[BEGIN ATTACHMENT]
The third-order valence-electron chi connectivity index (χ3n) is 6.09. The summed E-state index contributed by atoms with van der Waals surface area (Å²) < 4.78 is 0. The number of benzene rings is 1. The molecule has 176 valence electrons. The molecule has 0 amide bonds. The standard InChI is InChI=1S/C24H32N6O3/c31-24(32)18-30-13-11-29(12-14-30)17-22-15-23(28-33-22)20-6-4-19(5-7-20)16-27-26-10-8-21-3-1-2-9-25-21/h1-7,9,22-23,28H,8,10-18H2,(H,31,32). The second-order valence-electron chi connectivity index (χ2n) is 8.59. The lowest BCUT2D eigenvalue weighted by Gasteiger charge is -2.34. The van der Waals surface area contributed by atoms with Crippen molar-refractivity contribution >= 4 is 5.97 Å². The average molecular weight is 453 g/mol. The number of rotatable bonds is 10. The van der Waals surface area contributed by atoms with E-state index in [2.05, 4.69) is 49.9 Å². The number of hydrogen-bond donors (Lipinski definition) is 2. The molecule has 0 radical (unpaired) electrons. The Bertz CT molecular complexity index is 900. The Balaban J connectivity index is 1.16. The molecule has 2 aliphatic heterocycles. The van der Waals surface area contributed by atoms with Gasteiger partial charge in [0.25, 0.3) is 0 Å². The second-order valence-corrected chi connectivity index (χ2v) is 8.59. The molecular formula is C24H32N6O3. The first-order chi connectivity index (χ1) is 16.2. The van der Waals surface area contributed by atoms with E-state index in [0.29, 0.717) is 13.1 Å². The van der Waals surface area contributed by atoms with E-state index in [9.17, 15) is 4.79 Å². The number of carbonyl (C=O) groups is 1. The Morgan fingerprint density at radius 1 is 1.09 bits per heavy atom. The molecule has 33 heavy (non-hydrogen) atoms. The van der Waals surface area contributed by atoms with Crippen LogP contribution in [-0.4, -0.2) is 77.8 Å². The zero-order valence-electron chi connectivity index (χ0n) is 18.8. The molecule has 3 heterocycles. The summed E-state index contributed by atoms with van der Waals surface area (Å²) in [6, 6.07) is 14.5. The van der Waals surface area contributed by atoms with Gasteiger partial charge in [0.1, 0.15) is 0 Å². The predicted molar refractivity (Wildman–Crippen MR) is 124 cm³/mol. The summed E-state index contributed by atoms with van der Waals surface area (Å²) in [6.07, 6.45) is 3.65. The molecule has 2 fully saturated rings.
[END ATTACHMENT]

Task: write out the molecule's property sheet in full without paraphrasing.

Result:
The third-order valence-electron chi connectivity index (χ3n) is 6.09. The summed E-state index contributed by atoms with van der Waals surface area (Å²) < 4.78 is 0. The number of benzene rings is 1. The molecule has 176 valence electrons. The molecule has 0 amide bonds. The standard InChI is InChI=1S/C24H32N6O3/c31-24(32)18-30-13-11-29(12-14-30)17-22-15-23(28-33-22)20-6-4-19(5-7-20)16-27-26-10-8-21-3-1-2-9-25-21/h1-7,9,22-23,28H,8,10-18H2,(H,31,32). The second-order valence-electron chi connectivity index (χ2n) is 8.59. The lowest BCUT2D eigenvalue weighted by Gasteiger charge is -2.34. The van der Waals surface area contributed by atoms with Crippen molar-refractivity contribution >= 4 is 5.97 Å². The average molecular weight is 453 g/mol. The number of rotatable bonds is 10. The van der Waals surface area contributed by atoms with E-state index in [2.05, 4.69) is 49.9 Å². The number of hydrogen-bond donors (Lipinski definition) is 2. The molecule has 0 radical (unpaired) electrons. The Bertz CT molecular complexity index is 900. The Balaban J connectivity index is 1.16. The molecule has 2 aliphatic heterocycles. The van der Waals surface area contributed by atoms with Gasteiger partial charge in [0.25, 0.3) is 0 Å². The second-order valence-corrected chi connectivity index (χ2v) is 8.59. The molecular formula is C24H32N6O3. The first-order chi connectivity index (χ1) is 16.2. The van der Waals surface area contributed by atoms with E-state index in [0.29, 0.717) is 13.1 Å². The van der Waals surface area contributed by atoms with E-state index in [9.17, 15) is 4.79 Å². The number of carbonyl (C=O) groups is 1. The Morgan fingerprint density at radius 1 is 1.09 bits per heavy atom. The molecule has 33 heavy (non-hydrogen) atoms. The van der Waals surface area contributed by atoms with Crippen LogP contribution in [-0.4, -0.2) is 77.8 Å². The zero-order valence-electron chi connectivity index (χ0n) is 18.8. The molecule has 3 heterocycles. The summed E-state index contributed by atoms with van der Waals surface area (Å²) in [6, 6.07) is 14.5. The van der Waals surface area contributed by atoms with Gasteiger partial charge in [0.1, 0.15) is 0 Å². The predicted molar refractivity (Wildman–Crippen MR) is 124 cm³/mol. The summed E-state index contributed by atoms with van der Waals surface area (Å²) in [6.07, 6.45) is 3.65. The molecule has 2 fully saturated rings.